Globalisation: Speech at the Koenigswinter Conference in Oxford, UK

Speech at the Königswinter Conference, Oxford, UK, 22 March 2002

Whereas the Select Committee on Globalisation has two and a half years to discuss this wide subject, I have a limit of 10 minutes. That is a bit like the difference between the subjects of globalisation and of housekeeping at Keble College!

1. Would economists please remember what some of their pioneers said?

Over 200 years ago, when Adam Smith set about forming his moral ideas of the free market, he made it clear that the wealth of nations requires a strong state, not a weak one! At least three conditions need to be granted by the state:

  • External peace;
  • A reliable legal frame. Let’s call it good governance;
  • Healthy infrastructure that benefits all competitors but would not be paid for by any individual actor. Adam Smith takes lighthouses as an example.

Another grandfather of modern economists, David Ricardo, also presented assumptions for healthy trade and an international division of labour. One of his assumptions was that capital was not moving. Is it very far-fetched to suspect that David Ricardo, had he been alive today, would be among the protesters in Seattle, Genoa or Barcelona? These protesters say nothing against international trade but don’t like the élite power structures of today’s capital “markets”.

2. The Fall of the Iron Curtain produced the Globalisation paradigm

Since when are we speaking about globalisation? Some believe that globalisation started with the ancient Phoenicians or at least since Cook’s sailing around the world. This is untrue: globalisation is a brand new term. It emerged after 1990 and the collapse of the Iron Curtain, which we all applauded, and simultaneously, in the context of the Internet revolution.

Until 1990, international capital had to seek consensus with national governments and parliaments in the North and South. In the South, governments used to play on the East-West tensions to solicit ODA. In Europe, we had the spectre of ‘Finlandisation’, referring to a dangerous rapprochement with the Soviet Union. Clearly, a consensus society with some elements of a welfare state was seen as more attractive by the owners of capital.

After 1990, despite massive reduction of military budgets (by roughly 300 billion US-$), the amount of funds available for development aid, public goods was shrinking. We have seen a steady reduction of capital taxation in all OECD states. The OECD calls it “harmful tax competition”.

3. Global governance

The private sector benefited and boomed. It may be high time to re-establish a healthy balance between public and private goods.

To be sure, private capital accumulation is a public good in itself. It is a major part of the wealth of a nation. Moreover, international trade helps preserving international peace, better than the nation states have been able to do.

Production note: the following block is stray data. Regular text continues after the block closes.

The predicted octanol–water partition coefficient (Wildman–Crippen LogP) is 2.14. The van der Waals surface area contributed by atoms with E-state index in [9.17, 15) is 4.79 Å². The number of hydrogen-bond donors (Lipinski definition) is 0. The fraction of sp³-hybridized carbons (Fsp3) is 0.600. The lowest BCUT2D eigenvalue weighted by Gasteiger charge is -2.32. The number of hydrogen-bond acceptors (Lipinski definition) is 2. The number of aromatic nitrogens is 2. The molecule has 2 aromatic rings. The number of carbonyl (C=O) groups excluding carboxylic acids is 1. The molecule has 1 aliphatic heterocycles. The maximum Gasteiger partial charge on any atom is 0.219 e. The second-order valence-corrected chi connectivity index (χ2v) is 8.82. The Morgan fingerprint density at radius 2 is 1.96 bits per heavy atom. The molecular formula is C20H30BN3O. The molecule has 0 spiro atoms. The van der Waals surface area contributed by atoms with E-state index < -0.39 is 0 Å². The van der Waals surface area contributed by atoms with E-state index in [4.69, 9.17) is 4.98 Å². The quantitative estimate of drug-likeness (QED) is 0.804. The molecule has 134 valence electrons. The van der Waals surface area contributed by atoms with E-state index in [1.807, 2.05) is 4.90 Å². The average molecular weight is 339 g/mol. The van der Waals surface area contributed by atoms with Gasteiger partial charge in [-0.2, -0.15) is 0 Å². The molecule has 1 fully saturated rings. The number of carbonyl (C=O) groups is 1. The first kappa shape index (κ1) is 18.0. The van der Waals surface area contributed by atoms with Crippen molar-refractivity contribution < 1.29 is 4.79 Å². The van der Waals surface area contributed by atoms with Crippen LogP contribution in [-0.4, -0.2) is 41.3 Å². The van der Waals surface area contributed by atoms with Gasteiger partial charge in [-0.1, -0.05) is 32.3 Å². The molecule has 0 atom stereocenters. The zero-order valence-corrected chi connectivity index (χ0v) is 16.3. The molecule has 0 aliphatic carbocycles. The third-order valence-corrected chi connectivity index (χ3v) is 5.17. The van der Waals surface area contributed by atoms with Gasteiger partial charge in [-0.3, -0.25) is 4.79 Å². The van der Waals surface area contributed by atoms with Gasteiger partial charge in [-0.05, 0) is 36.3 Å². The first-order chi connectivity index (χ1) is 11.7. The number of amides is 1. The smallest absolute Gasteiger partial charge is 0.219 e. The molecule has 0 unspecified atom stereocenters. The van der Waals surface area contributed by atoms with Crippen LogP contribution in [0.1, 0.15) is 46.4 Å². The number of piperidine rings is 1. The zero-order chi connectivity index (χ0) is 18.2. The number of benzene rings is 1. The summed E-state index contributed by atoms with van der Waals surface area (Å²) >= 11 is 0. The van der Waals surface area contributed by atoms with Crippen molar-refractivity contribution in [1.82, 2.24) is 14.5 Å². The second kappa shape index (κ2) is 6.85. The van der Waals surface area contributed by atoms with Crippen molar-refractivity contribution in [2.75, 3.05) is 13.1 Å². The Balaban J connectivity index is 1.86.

Nevertheless, I see a need for the world to establish an equivalent to democratic state authorities, this time of a global scale. The idea is to have a power structure matching the powers of the private sector, and committed to defending public goods — in line with Adam Smith’s concepts.

In effect, we are speaking about global governance (not: global government!).

4. Three pillars

Global governance would have to rest, I suggest, on three pillars. In classical political science, we had the duality between the state and the private sector. These are then two of the three pillars.

  • The state must more and more extend its reach to global affairs, by, inter alia, strengthening the UN system, international treaties, regional authorities (notably the EU). It must also secure a meaningful participation of parliaments. The International Parliamentary Union (IPU) established as early as 1889, is far from being an adequate institution in this regard. Let me inform you about one fascinating initiative called e-Parliament, that tries to link up parliamentarians via Internet to help them in their local and national needs to learn about parallel developments in other countries; the perspective is to enhance the level of competence and thereby of clout of parliaments.
  • The private sector has “black” and “white sheep”. UN Secretary-General Kofi Annan has invited the “white sheep” to help him on matters of the UN agenda. Many British and German enterprises have joined this “Global Compact”. Another road is investment portfolios specializing on “white sheep”. Both the UK and German Parliaments have adopted legislation obliging private pension schemes to declare if the adhere to ethical or ecological criteria. It’s a rather new and exciting market with growth rates around ten percent per annum.
  • The new pillar is civil society. International Civil Society organizations are booming. Although incredibly diverse, they can be strong.

We have witnessed several struggles between private sector corporations and civil society. Perhaps the most famous struggle in the United Kingdom occurred between Shell and Greenpeace over a North Sea oil platform. Legally, Shell was in the right: the British authorities agreed with the oil company’s plan to dump the platform. However, for moral reasons, Greenpeace objected and forced Shell to bow to them instead of the British authorities. In a sense, this event encouraged both parliamentary and civil society actors to join forces for the common good.

Unless civil society can be persuaded that private sector companies act morally, public suspicion will not disappear and Seattle may reoccur in the future. In addition, parliaments will remain alert to global pacts or alliances between states or international organizations and the private sector.